‘Putin's chef’ is reportedly trying to take control of St. Petersburg's coming gubernatorial election
Russia’s most mysterious businessman — the tycoon with empires in catering, media, and mercenary work — is back in the headlines, thanks to a new investigative report for the independent television network Dozhd by journalist Olga Churakova, who says political strategists tied to Evgeny Prigozhin are vying for control of acting St. Petersburg Governor Alexander Beglov’s fall election campaign.
According to Dozhd, Prigozhin’s media outlets have published more than 1,300 puff pieces about Beglov since October 2018, and his “troll factory” has been busy promoting primitive cartoons where the governor is depicted as an uncompromising, efficient city official who enjoys Vladimir Putin’s personal support. Earlier this month, Prigozhin’s Internet bots even peppered local online communities with rave reviews for the city’s snow removal. “St. Petersburg is literally being licked clean!” several suspicious accounts claimed.
Prigozhin’s team of spin doctors is competing against strategists working under Alexander Kharichev (who runs the Kremlin’s State Council Coordination Office) and Lieutenant Governor Lyubov Sovershaeva (Belgov’s chief of staff). According to unnamed sources (who fuel the bulk of Churakova’s article), whoever wins control over Beglov’s campaign will also be first in line to manage all subsequent campaigns in the region.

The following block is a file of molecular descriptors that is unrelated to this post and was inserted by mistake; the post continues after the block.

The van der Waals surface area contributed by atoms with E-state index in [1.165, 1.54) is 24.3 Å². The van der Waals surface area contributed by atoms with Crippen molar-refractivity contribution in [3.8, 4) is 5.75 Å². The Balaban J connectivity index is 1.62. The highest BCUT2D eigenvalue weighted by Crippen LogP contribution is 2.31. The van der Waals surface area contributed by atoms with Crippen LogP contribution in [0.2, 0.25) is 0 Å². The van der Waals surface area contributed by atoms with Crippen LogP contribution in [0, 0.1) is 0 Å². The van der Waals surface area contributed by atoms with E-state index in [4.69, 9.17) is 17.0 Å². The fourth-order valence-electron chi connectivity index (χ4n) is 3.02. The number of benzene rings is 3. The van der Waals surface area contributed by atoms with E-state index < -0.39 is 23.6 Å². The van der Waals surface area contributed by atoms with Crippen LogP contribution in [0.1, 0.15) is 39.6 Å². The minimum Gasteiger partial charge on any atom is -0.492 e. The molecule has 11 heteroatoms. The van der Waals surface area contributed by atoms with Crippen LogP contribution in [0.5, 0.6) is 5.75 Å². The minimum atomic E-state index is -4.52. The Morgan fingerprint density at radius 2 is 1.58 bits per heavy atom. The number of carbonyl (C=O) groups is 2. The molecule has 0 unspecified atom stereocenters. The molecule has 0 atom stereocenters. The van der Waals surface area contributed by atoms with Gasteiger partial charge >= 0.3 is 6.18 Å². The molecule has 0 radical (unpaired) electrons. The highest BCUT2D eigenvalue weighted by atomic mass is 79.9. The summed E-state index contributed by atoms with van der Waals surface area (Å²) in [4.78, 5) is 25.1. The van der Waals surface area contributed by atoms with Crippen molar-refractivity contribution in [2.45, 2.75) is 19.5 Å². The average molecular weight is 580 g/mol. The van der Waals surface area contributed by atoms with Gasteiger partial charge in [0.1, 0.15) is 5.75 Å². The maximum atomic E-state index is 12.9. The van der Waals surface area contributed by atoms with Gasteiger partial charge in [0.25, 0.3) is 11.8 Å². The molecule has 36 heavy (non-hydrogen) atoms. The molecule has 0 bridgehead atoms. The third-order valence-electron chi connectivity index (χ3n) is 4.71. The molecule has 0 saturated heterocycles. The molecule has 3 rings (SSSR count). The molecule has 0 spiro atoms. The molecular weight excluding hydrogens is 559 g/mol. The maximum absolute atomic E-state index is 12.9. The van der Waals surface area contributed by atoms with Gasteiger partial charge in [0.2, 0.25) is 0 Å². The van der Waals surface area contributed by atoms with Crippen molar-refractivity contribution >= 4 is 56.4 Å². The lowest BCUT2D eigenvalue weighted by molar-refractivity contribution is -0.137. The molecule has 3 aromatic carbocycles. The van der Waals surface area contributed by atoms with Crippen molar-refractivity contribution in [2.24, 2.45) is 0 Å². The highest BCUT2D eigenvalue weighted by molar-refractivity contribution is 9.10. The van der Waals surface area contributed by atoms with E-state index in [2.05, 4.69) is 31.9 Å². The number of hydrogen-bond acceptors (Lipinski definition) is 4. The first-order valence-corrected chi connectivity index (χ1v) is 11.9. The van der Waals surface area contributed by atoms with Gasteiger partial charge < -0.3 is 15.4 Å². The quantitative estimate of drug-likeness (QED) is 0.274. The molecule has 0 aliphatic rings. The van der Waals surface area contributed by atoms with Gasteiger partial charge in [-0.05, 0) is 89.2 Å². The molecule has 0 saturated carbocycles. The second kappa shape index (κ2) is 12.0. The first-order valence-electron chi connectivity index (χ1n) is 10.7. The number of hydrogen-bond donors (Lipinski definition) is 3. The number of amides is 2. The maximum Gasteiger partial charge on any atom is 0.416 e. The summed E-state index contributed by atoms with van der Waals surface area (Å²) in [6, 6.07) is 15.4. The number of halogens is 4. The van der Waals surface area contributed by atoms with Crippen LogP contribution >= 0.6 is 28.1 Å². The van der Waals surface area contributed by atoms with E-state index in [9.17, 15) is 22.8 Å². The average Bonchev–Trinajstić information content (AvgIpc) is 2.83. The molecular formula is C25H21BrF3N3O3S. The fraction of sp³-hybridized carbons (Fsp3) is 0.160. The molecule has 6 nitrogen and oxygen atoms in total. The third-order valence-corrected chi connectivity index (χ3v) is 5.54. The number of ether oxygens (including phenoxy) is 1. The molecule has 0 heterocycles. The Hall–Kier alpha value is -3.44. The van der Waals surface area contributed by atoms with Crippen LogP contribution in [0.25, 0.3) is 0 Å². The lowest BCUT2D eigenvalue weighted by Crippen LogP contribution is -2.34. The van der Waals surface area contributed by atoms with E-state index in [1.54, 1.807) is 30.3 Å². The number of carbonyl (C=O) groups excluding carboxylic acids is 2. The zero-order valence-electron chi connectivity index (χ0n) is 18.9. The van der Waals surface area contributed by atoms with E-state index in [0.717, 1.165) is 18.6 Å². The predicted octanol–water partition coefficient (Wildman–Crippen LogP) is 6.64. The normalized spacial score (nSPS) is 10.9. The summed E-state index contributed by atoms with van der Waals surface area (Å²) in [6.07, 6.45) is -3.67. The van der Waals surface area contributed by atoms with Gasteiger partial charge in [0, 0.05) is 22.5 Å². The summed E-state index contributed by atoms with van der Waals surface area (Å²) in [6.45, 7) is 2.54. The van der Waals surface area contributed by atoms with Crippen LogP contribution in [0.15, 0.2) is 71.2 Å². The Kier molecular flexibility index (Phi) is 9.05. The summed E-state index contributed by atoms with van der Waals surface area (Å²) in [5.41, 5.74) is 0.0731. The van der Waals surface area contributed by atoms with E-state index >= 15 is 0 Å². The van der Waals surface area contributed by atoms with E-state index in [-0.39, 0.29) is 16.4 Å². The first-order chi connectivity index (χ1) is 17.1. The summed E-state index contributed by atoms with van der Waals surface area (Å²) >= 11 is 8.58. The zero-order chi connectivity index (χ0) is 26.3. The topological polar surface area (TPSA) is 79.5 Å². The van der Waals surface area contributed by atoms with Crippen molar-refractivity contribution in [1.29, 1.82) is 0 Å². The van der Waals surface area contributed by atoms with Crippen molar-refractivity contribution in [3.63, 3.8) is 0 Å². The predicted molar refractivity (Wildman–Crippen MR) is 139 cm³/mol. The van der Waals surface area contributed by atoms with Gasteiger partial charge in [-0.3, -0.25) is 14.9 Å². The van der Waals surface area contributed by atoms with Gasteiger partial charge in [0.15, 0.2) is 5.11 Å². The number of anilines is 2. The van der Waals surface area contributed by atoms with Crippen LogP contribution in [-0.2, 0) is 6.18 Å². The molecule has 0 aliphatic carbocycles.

Prigozhin reportedly wants the job to go to political strategist Yaroslav Ignatovsky, who led his monitoring team last year in Russia’s Northwestern Federal District, helping presidential envoy Nikolai Tsukanov run focus groups, track reports on social media and in the news, and consult experts. According to Bloomberg, Prigozhin later took this show on the road, performing similar political work in Zimbabwe, Madagascar, and the Congo.
Dozhd’s sources say Prigozhin is fighting to lead Beglov’s campaign largely because the billionaire seeks more influence on the distribution of state contracts in St. Petersburg. The region’s gubernatorial race itself will be a lucrative affair: experts say the campaign will cost at least 600 million rubles ($9 million). A Kremlin source claims Prigozhin’s team can expect informational-support contracts, while Sovershaeva will retain control over “technical affairs.”
Secret polling supposedly puts Beglov’s current popularity below 30 percent, meaning that the acting governor is bound for a risky second-round vote this fall, if strategists can’t turn things around. One source told Dozhd that the Kremlin’s situation in Petersburg is even worse than it was last year in Primorye, where the incumbent governor had to falsify election results to stop an opposition candidate from winning the run-off vote.
Summary by Kevin Rothrock